are considerably lower than the Downtown area without giving up the proximity

to the business district.
Mixed land use is being encouraged in the Civic Center area, with a diverse mix of high density housing .office, commercial and light industrial.
Since almost of the area is used for streets and alleys the traffic
circulation is no problem. With this high a density of streets the vacation of some of the streets and alleys id no problem and the city is conducive to the development of some of the air rights over public rights of way in the area.
Pedestrian circulation in the area is a major concern in revitilizing the area. The development of arcades and walkways must be a combined effort of the public and private sectors. Incentives are offered those developers who provide this amenity. Within this network of walkways the city plans some mini-parks and plazas in the area.
With the consideration of the possible redevelopment of the Civic Center area into a vital residential, retail and commercial area that would complement Downtown and its proximity to some of the major tourist attractions such as the Capitol and the Art museum, makes the feasibility of a hotel in the area quite high.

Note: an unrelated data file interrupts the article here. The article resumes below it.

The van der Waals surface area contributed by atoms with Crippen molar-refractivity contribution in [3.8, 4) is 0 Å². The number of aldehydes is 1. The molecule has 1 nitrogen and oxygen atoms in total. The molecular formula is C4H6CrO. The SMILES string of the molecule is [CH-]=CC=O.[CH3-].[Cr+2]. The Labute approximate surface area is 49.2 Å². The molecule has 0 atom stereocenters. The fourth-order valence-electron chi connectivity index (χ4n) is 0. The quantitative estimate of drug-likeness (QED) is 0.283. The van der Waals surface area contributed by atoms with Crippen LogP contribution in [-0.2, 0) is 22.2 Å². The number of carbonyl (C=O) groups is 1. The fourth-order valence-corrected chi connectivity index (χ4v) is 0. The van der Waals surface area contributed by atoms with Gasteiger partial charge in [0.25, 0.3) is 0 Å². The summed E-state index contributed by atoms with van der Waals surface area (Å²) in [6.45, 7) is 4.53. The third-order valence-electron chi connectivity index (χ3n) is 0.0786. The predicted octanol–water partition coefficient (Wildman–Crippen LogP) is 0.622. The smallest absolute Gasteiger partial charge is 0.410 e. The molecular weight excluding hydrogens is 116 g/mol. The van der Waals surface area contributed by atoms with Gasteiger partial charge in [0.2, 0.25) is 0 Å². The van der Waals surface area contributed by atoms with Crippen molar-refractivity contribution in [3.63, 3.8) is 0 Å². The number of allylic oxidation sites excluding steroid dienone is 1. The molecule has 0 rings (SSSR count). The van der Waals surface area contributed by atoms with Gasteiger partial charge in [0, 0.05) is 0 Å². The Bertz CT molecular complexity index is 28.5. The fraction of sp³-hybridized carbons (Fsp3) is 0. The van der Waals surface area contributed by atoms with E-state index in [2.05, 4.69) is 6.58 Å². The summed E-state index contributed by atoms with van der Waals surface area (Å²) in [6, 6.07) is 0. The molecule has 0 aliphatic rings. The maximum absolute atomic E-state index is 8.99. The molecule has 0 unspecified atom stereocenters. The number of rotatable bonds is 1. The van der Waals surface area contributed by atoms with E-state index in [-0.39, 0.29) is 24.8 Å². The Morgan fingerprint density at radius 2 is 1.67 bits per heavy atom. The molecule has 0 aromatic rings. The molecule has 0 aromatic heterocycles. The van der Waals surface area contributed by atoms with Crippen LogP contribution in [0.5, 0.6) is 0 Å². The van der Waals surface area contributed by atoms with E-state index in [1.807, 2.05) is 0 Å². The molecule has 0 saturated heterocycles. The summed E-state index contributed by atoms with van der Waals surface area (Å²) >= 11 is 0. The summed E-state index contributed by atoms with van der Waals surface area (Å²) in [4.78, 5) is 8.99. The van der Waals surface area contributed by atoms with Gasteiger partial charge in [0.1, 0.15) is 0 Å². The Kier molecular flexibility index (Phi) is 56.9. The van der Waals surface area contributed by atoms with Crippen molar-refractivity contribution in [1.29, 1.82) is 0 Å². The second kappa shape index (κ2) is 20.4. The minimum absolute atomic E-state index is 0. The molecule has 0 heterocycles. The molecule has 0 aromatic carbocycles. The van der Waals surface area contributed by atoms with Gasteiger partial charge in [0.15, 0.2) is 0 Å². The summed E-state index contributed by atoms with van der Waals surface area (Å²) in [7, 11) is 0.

The inherent function of a hotel is to gather people together in an enclosure that is both comfortable and attractive, too often the result of this concept of hotel design is to create a city within a city. This usually results in the alienation of the businesses that are in the area of the hotel. With this in mind and the amenities that are immediately at hand the Civic Center Hotel is proposed as an adjunct to the area and not a detriment. The hotel will provide an adequate area for leaseable retail space within the hotel for the convienience of its guests, but these will not overwhelm the existing retail stores in the area. By integrating into the proposed pedestrian system with the vacation of Acoma between 12 and 13 th Ave.' and the subsequent creation of a pedestrian plaza in its place. Along this mall are to be located some of the retail spaces, this will link to the Civic Center and the Art Museum. Also by providing several specialty restaurants within the hotel that will be open to the public the hotel could well become a hub of activity that will encourage further development of the Civic Center area.